The New Yorker panned the Chrysler Building in 1930 as a publicity stunt with “no significance as serious design.” Architectural Forum dismissed it as an automobile ad in the form of a skyscraper, and The Nation’s reviewer found that it “embodies no compelling, organic idea.”
The Chrysler Building’s reputation improved, of course, but that’s not to say that ambitious buildings are best experienced over time. Ada Louise Huxtable famously called the Kennedy Center in Washington, D.C., “a cross between a concrete candy box and a marble sarcophagus in which the art of architecture lies buried,” and she was not wrong.
The World Trade Center was the subject of intense criticism from the planning stages in the 1960s all the way through the completion of Minoru Yamasaki’s Twin Towers in 1973. The 16-acre project disrupted the city’s historic street grid and did so with aggressively homely buildings — the equivalent of two overgrown Walmart Supercenters stood on their sides — that became icons largely, and perhaps only, because of their outsized scale.
The building that replaced them, David Childs’ new 1,776-foot One World Trade Center, has largely been met with shrugs and notes of missed opportunity. New York Times critic Michael Kimmelman deemed it boring — “symmetrical to a fault, stunted at its peak, its heavy corners the opposite of immaterial” — and disconnected culturally and socially from the rest of Manhattan. Architect Magazine called it “meh.”
What will people say about it in a hundred years?
In her new book One World Trade Center: Biography of the Building and in an interview with Signature, architecture critic and historian Judith Dupré urges an understanding of the building through its numerous contexts as a commercial space, an engineering feat, a part of New York’s skyline, a monument and a political symbol.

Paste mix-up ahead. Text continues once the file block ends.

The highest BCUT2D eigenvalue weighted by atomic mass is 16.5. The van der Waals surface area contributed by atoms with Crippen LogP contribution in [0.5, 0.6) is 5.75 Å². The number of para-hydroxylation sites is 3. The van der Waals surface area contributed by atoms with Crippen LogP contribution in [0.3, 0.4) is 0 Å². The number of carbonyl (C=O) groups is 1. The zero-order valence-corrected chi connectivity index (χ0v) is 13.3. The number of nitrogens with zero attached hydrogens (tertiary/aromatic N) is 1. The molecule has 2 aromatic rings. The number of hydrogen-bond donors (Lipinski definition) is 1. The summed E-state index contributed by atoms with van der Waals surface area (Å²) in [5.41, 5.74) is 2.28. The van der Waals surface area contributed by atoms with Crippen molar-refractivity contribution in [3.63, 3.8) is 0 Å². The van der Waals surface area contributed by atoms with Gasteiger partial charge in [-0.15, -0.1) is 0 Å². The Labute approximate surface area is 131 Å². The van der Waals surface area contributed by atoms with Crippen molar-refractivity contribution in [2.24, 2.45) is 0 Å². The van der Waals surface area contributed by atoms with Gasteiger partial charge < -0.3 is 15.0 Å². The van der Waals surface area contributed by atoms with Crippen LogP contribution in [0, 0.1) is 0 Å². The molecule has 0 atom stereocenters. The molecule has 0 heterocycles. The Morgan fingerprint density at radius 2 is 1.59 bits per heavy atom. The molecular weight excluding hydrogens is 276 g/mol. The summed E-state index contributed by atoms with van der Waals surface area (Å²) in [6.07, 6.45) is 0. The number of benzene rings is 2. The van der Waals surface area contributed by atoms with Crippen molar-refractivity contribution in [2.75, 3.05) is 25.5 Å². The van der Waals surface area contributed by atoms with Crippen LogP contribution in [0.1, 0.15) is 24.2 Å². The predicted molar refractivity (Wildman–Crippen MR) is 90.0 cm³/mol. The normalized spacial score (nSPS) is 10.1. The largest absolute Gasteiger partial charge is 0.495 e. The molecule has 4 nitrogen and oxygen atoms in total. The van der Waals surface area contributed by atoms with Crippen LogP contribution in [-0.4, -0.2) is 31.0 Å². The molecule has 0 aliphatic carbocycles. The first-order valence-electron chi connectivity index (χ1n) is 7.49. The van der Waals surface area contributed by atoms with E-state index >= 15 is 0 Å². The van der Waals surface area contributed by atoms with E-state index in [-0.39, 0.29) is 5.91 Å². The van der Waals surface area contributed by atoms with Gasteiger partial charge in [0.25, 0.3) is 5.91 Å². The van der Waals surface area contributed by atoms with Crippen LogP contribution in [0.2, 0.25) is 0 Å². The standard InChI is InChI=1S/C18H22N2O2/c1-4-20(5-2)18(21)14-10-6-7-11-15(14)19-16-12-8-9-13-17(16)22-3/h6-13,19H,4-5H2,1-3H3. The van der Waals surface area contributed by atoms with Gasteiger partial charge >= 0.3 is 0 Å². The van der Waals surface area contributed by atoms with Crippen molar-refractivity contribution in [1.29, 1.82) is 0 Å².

SIGNATURE: One World Trade Center’s basic shape is an obelisk made from upward and downward triangles. Is that how you’d describe it?
JUDITH DUPRÈ: It was inspired by the Washington Monument, which is a classic obelisk form. The obelisk was first used to mark land ownerships. The Romans borrowed it from the Egyptians as a commemorative device, which is why the Washington Monument is an obelisk. David Childs, the lead architect on One World Trade Center, had a long career in Washington, D.C., and knew the Washington Monument well. It’s an office tower and a commemorative symbol, and it’s the only building in the world that does that.
SIG: Who are some of the more recognizable tenants in One World Trade Center?
JD: Condé Nast was an extremely important anchor tenant for the building. Their moving from Times Square to the World Trade Center shifted the focus of the industries in Lower Manhattan, which has traditionally been financial businesses. Condé Nast’s move was a magnet for young, creative media companies that are filling up much of the towers of One World Trade Center. Much of that has to do with subway access to those buildings.
SIG: There’s a subway stop going directly into One World Trade Center, right?
JD: Absolutely. There are 11 subway lines that converge on the World Trade Center. When Condé Nast was considering whether to move there, one of their first questions was how would they get their young, creative employees there who live in New Jersey, Queens, the Bronx and other places around New York City.
SIG: The one thing I remember from reading Rem Koolhaas’s Delirious New York years ago was his complaint that monolithic super-blocks like Rockefeller Plaza and Lincoln Center are disruptive to natural change and development of a city. Do you have that concern about the World Trade Center?
JD: I think that Koolhaas is absolutely correct in his tirades against super-blocks. Open access leads to greater livability. The original World Trade Center towers were built on an elevated super-block, and the planners decimated connectivity in Lower Manhattan. Everyone involved in the redevelopment knew that it would be imperative to reopen those streets and to bring the buildings back down to street level. That area is much more accessible now.
SIG: Do you think reopening those streets breaks up the blocks in a way that allows for storefronts and other development to evolve over time?
JD: It does to some extent. The World Trade Center in order to recoup its insurance proceeds had to rebuild in kind. They had to replace 11 million square feet of commercial office space, which is why there are no residential towers at the World Trade Center. If you look at the four buildings that encircle the 9/11 Memorial pools, you’ll see that there is no retail on the sides that face the memorial. That maintains the dignity of the Memorial Plaza. There are stores and restaurants on the other sides of those buildings, and there will be many stores and restaurants in the Transportation Hub.